I have a home network that contains a mixture of devices, some of which that receive a...
Cookillian version 1.1 has been released today, bringing with it a large number of additions and changes based on the input of David Artiss at artiss.co.uk, and suggestions by e-mail and the WordPress support forum.
One of the show-stoppers for Cookillian was the lack of support for caching plugins, such as WP Super Cache and W3 Total Cache. This was due to the dynamic nature of the alert. In 1.1 this has been incorporated in AJAX code, which effectively bypasses the static content returned by caching plugins.
Whilst it sounds simple, it was a little more involved behind the scenes, but also gave me an opportunity to work on how the statistics are updated. They should now be more accurate, and avoid the “trigger happy” visitors that tend to double-click on links (effectively doubling opt-in/out statistics, causing negative numbers for the “Ignored” alerts).
Newspapers reported that at the 11th hour, the ICO had a change of heart about implied consent. This allows the visitor to ignore the alert, provided the alert clearly states that continued use will imply consent. Cookillian now support the option to add “implied consent”, where ignoring the alert on subsequent visits, it’ll opt the user in.
The Cookies page was very simplistic in the previous version, and has been updated to easily select from existing groups and remove entries. A new WordPress Dashboard widget has been provided, that gives a quick overview of newly detected cookies – along with a link to edit them – and a few of the top statistics reported to Cookillian for the current month.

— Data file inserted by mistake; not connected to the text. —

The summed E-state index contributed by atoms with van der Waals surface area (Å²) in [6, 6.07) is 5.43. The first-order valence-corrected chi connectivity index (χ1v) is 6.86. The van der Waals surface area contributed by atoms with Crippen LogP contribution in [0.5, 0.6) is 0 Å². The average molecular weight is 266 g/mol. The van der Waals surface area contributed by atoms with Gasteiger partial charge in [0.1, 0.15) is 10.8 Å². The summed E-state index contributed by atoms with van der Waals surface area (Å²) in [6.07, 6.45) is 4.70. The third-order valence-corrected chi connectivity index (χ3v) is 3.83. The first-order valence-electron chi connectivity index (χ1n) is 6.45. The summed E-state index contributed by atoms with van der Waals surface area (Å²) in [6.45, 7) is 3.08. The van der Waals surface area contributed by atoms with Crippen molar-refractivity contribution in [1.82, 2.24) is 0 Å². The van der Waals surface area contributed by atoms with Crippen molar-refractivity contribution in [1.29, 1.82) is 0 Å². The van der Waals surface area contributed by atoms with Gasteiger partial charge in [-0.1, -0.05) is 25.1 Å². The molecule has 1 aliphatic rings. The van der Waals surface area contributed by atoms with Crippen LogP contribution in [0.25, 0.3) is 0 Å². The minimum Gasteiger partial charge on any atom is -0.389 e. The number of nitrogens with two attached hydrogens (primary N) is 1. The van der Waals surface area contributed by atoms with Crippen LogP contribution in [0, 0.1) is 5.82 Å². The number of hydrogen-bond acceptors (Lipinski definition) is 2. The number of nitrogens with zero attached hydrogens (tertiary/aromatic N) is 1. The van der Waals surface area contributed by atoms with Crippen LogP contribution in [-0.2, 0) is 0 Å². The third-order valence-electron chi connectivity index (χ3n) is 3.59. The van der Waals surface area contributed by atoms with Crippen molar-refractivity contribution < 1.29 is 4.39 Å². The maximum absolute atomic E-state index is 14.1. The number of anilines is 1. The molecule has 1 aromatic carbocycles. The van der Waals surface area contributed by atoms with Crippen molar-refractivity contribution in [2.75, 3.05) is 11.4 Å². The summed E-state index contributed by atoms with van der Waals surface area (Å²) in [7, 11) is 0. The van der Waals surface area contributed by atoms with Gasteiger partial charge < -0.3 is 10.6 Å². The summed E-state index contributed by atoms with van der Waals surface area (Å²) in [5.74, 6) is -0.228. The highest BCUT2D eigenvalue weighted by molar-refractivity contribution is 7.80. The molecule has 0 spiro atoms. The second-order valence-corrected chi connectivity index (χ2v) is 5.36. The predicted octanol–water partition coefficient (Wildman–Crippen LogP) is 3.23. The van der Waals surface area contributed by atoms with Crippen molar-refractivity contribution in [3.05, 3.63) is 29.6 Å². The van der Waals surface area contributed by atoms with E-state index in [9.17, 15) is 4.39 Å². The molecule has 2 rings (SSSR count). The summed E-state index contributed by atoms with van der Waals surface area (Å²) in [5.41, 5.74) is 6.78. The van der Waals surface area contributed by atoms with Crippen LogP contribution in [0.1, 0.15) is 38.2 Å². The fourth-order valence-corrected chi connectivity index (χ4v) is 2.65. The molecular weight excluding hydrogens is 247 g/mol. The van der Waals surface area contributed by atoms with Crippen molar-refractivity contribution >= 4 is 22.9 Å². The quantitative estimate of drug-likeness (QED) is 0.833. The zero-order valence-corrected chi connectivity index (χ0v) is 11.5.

The shortcode for displaying the cookies on a page or post has been altered slightly. It now allows for more than one group to be specified using a comma-separated list, like so:
[ cookillian cookies="WordPress, Website"]
Alternatively, instead of specifying a large number of groups, you could also display all groups with the exception of those you exclude, like so:
[ cookillian cookies exclude="Unknown, Deprecated"]
This would especially be useful of excluding newly detected cookies, which may sometimes include “false positives”. And by that, I mean malfunctioning browsers or those with too much spare time, trying to break things.[mt_label type=”info” text=”Heads up!”] There’s a space in between the left opening bracket and “cookillian” to prevent it from running on this page.
One of the most asked questions, as well as feature request, was regarding the styling of the alert. The default alert is quite, shall we say “in your face”? Some prefer a little more subtle alerts. Now, Cookillian’s alert styling could already be modified from when it was released, but an additional field has been provided where this can be done without having to modify the WordPress theme in use. I will be providing some sample styles in later posts – keep an eye out on them.
Cookillian now also has the ability to use a backup geolocation service, freegeoip.net, in case it did not receive a valid or empty response from the chosen default geolocation service. Freegeoip.net has a limit of 1000 requests per hour, hence that it is only available as a backup service.
Geolocation data is also cached, which helps reduce the amount of requests sent to a geolocation service. With version 1.1, this cache time can be changed. For CloudFlare and MaxMind, it should be fine to change the cache time lower than the default, however, using geoPlugin, the longer it stays in cache, the better. The cache can be purged at any time from the Settings page.